Scientific Name: Falco biarmicus
The Lanner falcon does not build its own nest; instead, it lays its eggs in the nests of other birds of prey while they are away.
Lanner falcons are known for their speed and agility when flying, a skill needed by all birds of prey to survive.
STATUS: The Lanner falcon is listed as of Least Concern by the International Union for Conservation of Nature (IUCN).
HABITAT: The Lanner falcon resides in Africa, southeast Europe, and in some regions of western Asia.
DIET: This species typically feeds on smaller birds like pigeons and jackdaws, however they are also known for feeding on small mammals, reptiles, and large insects.
PHYSICAL CHARACTERISTICS: The Lanner falcon is one of the largest falcons, measuring between 16 and 20 inches in height and has a wingspan between 36 and 45 inches. This species weighs about one or two pounds, with females tending to be slightly larger than males. The back of this bird is typically dark grey in color, with a slightly paler front. The top of its head is a sort of dull red, with white circles surrounding the eyes and a black mustache running down its cheeks. The beak of the Lanner falcon is a greyish blue. The juveniles of this species are typically brown or bluish grey in color and have a black-streaked undercoat.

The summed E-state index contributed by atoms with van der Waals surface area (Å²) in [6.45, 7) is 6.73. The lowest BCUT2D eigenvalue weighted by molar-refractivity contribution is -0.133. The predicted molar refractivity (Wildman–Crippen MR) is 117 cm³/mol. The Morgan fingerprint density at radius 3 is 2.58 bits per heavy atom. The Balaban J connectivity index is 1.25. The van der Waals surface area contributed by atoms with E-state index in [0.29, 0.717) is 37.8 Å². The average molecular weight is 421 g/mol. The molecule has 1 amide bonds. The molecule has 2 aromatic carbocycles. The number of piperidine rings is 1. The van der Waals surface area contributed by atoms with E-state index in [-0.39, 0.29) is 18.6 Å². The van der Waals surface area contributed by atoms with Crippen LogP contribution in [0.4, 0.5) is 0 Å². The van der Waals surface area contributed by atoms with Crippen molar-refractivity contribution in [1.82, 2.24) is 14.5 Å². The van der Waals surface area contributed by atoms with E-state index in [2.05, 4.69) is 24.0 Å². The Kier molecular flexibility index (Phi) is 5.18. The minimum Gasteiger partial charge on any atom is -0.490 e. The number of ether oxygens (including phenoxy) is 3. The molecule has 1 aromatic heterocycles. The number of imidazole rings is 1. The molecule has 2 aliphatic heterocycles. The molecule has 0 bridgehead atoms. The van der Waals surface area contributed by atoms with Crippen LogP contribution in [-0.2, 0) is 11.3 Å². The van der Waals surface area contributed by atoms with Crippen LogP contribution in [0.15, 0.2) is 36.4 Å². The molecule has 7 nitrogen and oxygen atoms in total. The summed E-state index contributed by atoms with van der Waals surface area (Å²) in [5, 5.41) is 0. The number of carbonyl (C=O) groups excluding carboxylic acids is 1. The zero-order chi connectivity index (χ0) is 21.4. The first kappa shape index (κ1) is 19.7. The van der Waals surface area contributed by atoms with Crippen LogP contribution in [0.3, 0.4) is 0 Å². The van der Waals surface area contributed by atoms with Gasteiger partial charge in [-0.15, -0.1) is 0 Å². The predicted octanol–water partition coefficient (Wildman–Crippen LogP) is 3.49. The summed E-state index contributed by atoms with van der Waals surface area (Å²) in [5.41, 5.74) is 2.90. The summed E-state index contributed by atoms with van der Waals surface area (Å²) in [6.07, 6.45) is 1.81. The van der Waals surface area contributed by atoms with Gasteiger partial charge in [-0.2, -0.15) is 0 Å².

Unlike typical birds of prey that swoop down from tall heights to kill, the Lanner falcon uses a method known as “horizontal” hunting, meaning they attack their prey from the ground level, offering an extra element of surprise to their attack.
These birds are also unusual in their hunting tactics. Typically living in male and female pairs, Lanner falcons use a team-oriented approach when hunting, and often do not hunt when they are alone. First, the female will use her keen eyesight to spot nearby prey and then the male, who is only a few steps behind her, will dart in to kill the unsuspecting prey before it knows it has been spotted. This method of catching prey allows for both individuals to be effective hunters; however, this strategy does not work well when these individuals are separated from one another. These birds like to work in teams and this teamwork is one of the most effective methods of survival in the natural world.